Are Canadians Dying of Despair Too?

Carroll & Carroll/DPA via ZUMA

For indispensable reporting on the coronavirus crisis, the election, and more, subscribe to the Mother Jones Daily newsletter.

The CDC reports today that about 72,000 Americans died of drug overdoses last year. Of that, 49,000 died of opioid overdoses. That’s an opioid overdose rate of 15 per 100,000.

But as Keith Humphreys pointed out last night, 4,000 people died of opioid overdoses in Canada last year. Given their much smaller population, that works out to an overdose rate of 11 per 100,000. That’s the same as our overdose rate from about 18 months ago.

I have absolutely no point to make about this. I don’t know anything about drug policy in Canada. But I will say this: if opioid deaths are supposedly a big part of our epidemic of “deaths of despair,” then apparently Canada has a similar problem. If your explanation for this epidemic is inherently American, you might need to come up with a different theory.

DOES IT FEEL LIKE POLITICS IS AT A BREAKING POINT?

Headshot of Editor in Chief of Mother Jones, Clara Jeffery

It sure feels that way to me, and here at Mother Jones, we’ve been thinking a lot about what journalism needs to do differently, and how we can have the biggest impact.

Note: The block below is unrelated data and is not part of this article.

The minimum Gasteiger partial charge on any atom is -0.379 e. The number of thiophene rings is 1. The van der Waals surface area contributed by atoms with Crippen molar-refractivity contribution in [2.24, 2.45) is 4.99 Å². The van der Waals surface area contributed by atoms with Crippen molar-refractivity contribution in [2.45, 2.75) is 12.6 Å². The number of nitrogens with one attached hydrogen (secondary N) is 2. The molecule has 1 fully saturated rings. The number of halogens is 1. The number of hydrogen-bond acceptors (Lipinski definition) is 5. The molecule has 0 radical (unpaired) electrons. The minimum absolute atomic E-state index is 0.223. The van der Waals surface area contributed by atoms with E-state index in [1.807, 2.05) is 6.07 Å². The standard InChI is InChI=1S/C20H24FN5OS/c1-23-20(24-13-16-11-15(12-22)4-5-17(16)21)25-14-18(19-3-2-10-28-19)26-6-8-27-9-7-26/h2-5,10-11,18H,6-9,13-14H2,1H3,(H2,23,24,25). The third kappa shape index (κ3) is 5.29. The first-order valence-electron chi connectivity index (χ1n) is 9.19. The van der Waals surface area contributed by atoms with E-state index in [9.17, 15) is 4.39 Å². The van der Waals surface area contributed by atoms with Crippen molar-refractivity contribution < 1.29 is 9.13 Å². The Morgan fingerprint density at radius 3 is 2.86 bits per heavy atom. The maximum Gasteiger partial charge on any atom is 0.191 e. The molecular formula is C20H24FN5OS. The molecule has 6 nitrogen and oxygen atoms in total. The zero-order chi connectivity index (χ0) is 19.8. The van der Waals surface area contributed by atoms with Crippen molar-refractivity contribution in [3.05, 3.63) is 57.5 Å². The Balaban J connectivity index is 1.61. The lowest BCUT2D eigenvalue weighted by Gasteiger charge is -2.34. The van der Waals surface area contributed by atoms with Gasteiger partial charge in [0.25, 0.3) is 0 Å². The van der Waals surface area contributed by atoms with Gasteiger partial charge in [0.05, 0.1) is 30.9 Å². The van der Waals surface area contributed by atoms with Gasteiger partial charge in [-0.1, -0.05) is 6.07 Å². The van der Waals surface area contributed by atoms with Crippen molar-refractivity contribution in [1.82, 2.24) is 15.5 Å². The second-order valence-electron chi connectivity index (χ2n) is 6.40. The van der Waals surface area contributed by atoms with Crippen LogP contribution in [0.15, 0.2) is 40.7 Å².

We kept coming back to one word: corruption. Democracy and the rule of law being undermined by those with wealth and power for their own gain. So we're launching an ambitious Mother Jones Corruption Project to do deep, time-intensive reporting on systemic corruption, and asking the MoJo community to help crowdfund it.

We aim to hire, build a team, and give them the time and space needed to understand how we got here and how we might get out. We want to dig into the forces and decisions that have allowed massive conflicts of interest, influence peddling, and win-at-all-costs politics to flourish.

It's unlike anything we've done, and we have seed funding to get started, but we're looking to raise $500,000 from readers by July when we'll be making key budgeting decisions—and the more resources we have by then, the deeper we can dig. If our plan sounds good to you, please help kickstart it with a tax-deductible donation today.

Thanks for reading—whether or not you can pitch in today, or ever, I'm glad you're with us.

Signed by Clara Jeffery

Clara Jeffery, Editor-in-Chief

payment methods

We Recommend

Latest